You've missed telling us half the info. The "single ARGB Header" is on WHICH mobo? Its manual should specify the max current limit available from the header.
The Cooler Master website shows that the Cooler Master MasterFan MF120 Halo units' LIGHTS only pull 0.55 A typical, and 0.80 A max current PER FAN. So to be safe you would need a mobo header able to supply 8 A max, and I doubt your mobo can do that from ONE ARGB header. IF your mobo has TWO such headers, you might well be able to connect two groups of four fans each using two Splitters, assuming each header can supply more than 4 A.
If you have only ONE ARGB header on your mobo to work with, then you will need something else able to supply the power. You do NOT need a third-party CONTROLLER for the lights IF your mobo does have an ARGB header. You DO need an ARGB HUB that gets its control signals from a mobo lighting header, but gets all the power for those lights directly from a PSU output. Such items typically use a SATA power output connector from the PSU, and that connector system has a limit of 4.5 A max current from the 5 VDC supply lines from PSU to Hub. So you actually would need TWO of those Hubs (max of 5 fans' lights at 0.8 A each per Hub) to power all those fans' lights. Do not be misled by some of these units that offer 10 or 12 output ports on a lighting Hub - you cannot power that many of your fans from one Hub.
To get the ARGB control signal from a single mobo header to TWO of these Hubs, you do need a simple 2-output ARGB Splitter like this
Note that this is for ARGB with THREE holes on each connector. Also note that it comes with little gender-changer adapters to convert its four outputs to males (with pins). I suggest you install those in only two of the outputs (for your two Hubs) and tape up the other two unused outputs. You CAN feed both Hubs from one header because the Hubs are only taking the Digital Control Line signal from the header, and NOT overloading the power lines of the header.
You have not asked about the fan MOTORS. One way to do all this is to get Hubs that really are TWO Hub devices in one unit, like this one form Cooler Master
That really has two separate Hubs in one unit - a Hub for 4-pin PWM fan MOTORS, and a Hub for 3-pin ARGB LIGHTS. Each half works independently. The MOTOR half uses 12 VDC power and a mobo fan header for control signals, while the LIGHTING half uses 5 VDC power and control signals from an ARGB lighting header. If you get two of these you can use one if them to connect some lighting cables AND the motor cables from six of your case ventilation fans. But wait - you have seven such fans, right? Well, also get one simple fan SPLITTER like this
OK, that's a 2-pack. Use one of them to connect TWO of your fans' motor cables to one of the Hub's motor ports, so you have all seven connected to it. The 4.5 A max current limits imposed by the SATA power connector for the 12 VDC lines are separate from that limit for the 5 VDC lines, so there is no issue limit there. And the specs for your fans are 0.25 A per motor max, with a top-end limit of 0.37 A, so seven of those is a max normally of 1.75 A, extreme conditions up to 2.6 A. Again, not a load problem doing this. In addition, of course, you plug into that Hub's ARGB ports the lighting cables from only FIVE of them (comes to 4.0 A max lighting current). For this Hub you connect its MB ARGB port to one output arm of your ARGB Splitter, and from its MB PWM port you run a cable to one mobo SYS_FAN header to pick up the PWM control signal. This way ALL of your seven case ventilation fans are powered and controlled by one SYS_FAN header, while five of them have their lights also handled by that Hub. The SYS_FAN header needs to be configured to use PWM Mode, to use the motherboard temperature sensor, and to use the default standard automatic temperature control scheme at the start.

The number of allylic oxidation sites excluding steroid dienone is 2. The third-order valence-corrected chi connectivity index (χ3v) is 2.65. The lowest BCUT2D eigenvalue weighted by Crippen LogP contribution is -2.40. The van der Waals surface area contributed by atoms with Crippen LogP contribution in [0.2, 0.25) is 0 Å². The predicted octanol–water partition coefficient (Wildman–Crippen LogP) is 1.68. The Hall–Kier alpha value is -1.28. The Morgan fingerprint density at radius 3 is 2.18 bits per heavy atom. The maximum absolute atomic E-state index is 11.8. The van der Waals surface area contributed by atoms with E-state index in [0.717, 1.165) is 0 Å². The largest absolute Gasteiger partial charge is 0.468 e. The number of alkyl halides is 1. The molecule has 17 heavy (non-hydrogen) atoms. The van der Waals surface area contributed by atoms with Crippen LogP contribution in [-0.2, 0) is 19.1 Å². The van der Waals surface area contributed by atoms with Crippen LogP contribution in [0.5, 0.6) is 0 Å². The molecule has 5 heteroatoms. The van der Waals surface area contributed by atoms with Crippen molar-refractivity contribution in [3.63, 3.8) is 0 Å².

For the three fans on the rad of your AIO system, that kit will already include some means (a Splitter perhaps, or a multi-head cable) of connecting the MOTORS to power and control. Control of these will be done either by the CPU_FAN header or by some software utility like MasterPlus+. You do not need any connection to a hub for those three fans' motors. However, you DO need the second Hub to connect the LIGHTING cables from those three fans PLUS those from two of your case vent fans to power and control. This second Hub's MB ARGB cable goes to the second output arm of your ARGB Splitter. Since you will not be using this hub for fan MOTORS, you do not need to connect a cable from its MB PWM port to a mobo fan header. Lastly, the lighting cables from two of your case fans can come to ports on this Hub - it will be doing exactly the same thing as the other Hub for the lights.
This way ALL of your lighted fans can be powered and controlled from the mobo. Three AIO Rad fans are powered from the CPU_FAN header or something like that. Seven case vent fans are powered and controlled from one Hub (and a Splitter) connected to a single SYS_FAN header, with the12 VDC power for their motors coming from the PSU via the first Hub. The LIGHTS in all ten fans are powered and controlled from TWO hubs (five fans' lights each), both using the Digital Control Line signal from one mobo ARGB header, and both using 5 VDC power from the PSU, again. No power limits are exceeded. I expect that the MasterPlus+ software tool you get with the AIO system will allow you to do BOTH fan control and lighting control of all of these fans with that one software tool.